I have long said as an analyst rather than as an advocate that Barzani was not sincere about Kurdish nationalism. Maybe I’m wrong, but increasingly it seems I wasn’t. After all, in 1996, Barzani invited Saddam Hussein’s hated Republican Guard into Erbil, effectively risking Kurdish autonomy for the sake of ensuring bullets in the necks of his Kurdish political opponents. (Today, more than 3,000 Kurds remain “disappeared” from the 1994-1997 Kurdish civil war; neither Barzani nor Talabani have come clean with regard to their fate.) Barzani also seems to prioritize money over nationalism: Kurdistan not only exports its own oil, but received a portion of Iraq’s oil. While Kirkuk is often in the headlines, decades of exploitation and questionable management by Saddam Hussein’s government have left its fields in decline. The bulk—perhaps 70 percent or more—of Iraq’s oil comes from Iraq’s southern oil fields. If Kurdistan separates, Kurdistan loses its subsidies and Barzani no longer is able to maintain the lifestyle for him and his sons to which they have become accustomed.

In every almost meeting with American officials, Kurdish civil society leaders have made the argument for independence. Rather than assume it is the United States holding them back, perhaps it’s time to recognize its their own leaders.

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Iraqis at the Polls

I arrived in London yesterday as Iraqis here began early voting ahead of Wednesday polls, and ever more photos of Iraqi expatriates voting around the world now mark Facebook. Given the videos of campaigning inside Iraq, as well as the chatter from Iraqis there, it certainly seems that Iraqis will embrace new national elections with enthusiasm, and as a chance to resolve critical questions which Iraq’s political class has so far kicked down the road. There are many issues to be resolved.

First and foremost, is the position of Prime Minister Nouri al-Maliki, about whom the New Yorker’s Dexter Filkins recently penned a study worth reading, even if some of his assumptions are questionable and despite the fact that he appears to have allowed American officials both to exaggerate and whitewash their roles. Maliki—like pretty much all of his political rivals—is flawed. Many of the aspersions his rivals throw at him perhaps reflect their own projection. Maliki is no autocrat—he has not the power to be one at present and few autocrats worry about losing at the polls. That said, Iraqis fear that after a third term he could push Iraq in that direction by further reshaping the civil service in his image.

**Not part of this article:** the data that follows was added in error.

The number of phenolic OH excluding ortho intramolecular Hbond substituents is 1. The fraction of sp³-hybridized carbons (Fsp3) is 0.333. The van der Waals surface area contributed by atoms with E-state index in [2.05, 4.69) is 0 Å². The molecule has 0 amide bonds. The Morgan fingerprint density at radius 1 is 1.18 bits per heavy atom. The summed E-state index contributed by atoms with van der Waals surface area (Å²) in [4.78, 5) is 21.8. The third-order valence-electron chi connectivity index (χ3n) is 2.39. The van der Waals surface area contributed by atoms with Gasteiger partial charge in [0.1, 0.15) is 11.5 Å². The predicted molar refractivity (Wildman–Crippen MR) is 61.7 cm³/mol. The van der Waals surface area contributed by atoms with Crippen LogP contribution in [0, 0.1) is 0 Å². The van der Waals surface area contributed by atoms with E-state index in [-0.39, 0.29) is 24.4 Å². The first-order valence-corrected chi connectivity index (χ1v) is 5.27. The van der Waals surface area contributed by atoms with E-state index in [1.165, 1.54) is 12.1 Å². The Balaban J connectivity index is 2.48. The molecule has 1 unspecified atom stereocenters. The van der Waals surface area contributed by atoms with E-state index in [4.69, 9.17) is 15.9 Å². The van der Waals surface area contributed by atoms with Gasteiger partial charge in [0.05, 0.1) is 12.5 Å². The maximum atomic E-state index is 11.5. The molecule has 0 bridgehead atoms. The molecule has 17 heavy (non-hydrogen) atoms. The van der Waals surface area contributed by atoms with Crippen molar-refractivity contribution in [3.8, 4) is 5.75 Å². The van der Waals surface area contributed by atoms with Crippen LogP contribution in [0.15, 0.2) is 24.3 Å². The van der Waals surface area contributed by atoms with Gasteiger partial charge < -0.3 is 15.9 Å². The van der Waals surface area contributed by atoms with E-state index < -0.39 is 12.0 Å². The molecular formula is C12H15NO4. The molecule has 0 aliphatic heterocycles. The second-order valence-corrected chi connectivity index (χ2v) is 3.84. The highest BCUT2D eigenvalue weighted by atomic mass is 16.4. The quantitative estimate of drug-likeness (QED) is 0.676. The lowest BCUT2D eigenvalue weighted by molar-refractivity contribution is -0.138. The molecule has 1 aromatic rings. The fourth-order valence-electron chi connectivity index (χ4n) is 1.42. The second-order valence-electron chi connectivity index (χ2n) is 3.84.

Ayad Allawi remains more popular among military analysts in Washington and royal family members in Jordan and Saudi Arabia than he is in Iraq, largely because he spends so much time abroad. And it is unclear whether Ammar al-Hakim’s grouping will remain immune to forces that might seek to co-opt its members after the election. That said, any change in power might benefit Iraq simply by setting a precedent. If Maliki is unable to form a new coalition—more on that later—then hopefully any successor will be wise enough to allow Maliki to retire in peace rather than engage in political retaliation.

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I arrived in London yesterday as Iraqis here began early voting ahead of Wednesday polls, and ever more photos of Iraqi expatriates voting around the world now mark Facebook. Given the videos of campaigning inside Iraq, as well as the chatter from Iraqis there, it certainly seems that Iraqis will embrace new national elections with enthusiasm, and as a chance to resolve critical questions which Iraq’s political class has so far kicked down the road. There are many issues to be resolved.

First and foremost, is the position of Prime Minister Nouri al-Maliki, about whom the New Yorker’s Dexter Filkins recently penned a study worth reading, even if some of his assumptions are questionable and despite the fact that he appears to have allowed American officials both to exaggerate and whitewash their roles. Maliki—like pretty much all of his political rivals—is flawed. Many of the aspersions his rivals throw at him perhaps reflect their own projection. Maliki is no autocrat—he has not the power to be one at present and few autocrats worry about losing at the polls. That said, Iraqis fear that after a third term he could push Iraq in that direction by further reshaping the civil service in his image.

Ayad Allawi remains more popular among military analysts in Washington and royal family members in Jordan and Saudi Arabia than he is in Iraq, largely because he spends so much time abroad. And it is unclear whether Ammar al-Hakim’s grouping will remain immune to forces that might seek to co-opt its members after the election. That said, any change in power might benefit Iraq simply by setting a precedent. If Maliki is unable to form a new coalition—more on that later—then hopefully any successor will be wise enough to allow Maliki to retire in peace rather than engage in political retaliation.

The second issue which the elections should resolve is the question of the presidency. Jalal Talabani, Iraq’s president, remains paralyzed, impaired cognitively, and barely able to speak. Kurdish officials have released only two sets of photographs since he suffered a debilitating stroke in December 2012, and his family refuses him visitors or to release videos. Those who suggest Talabani is recuperating well have become the second coming of Saddam’s former Information Minister Muhammed Saeed “There are no Americans in Baghdad” al-Sahaf.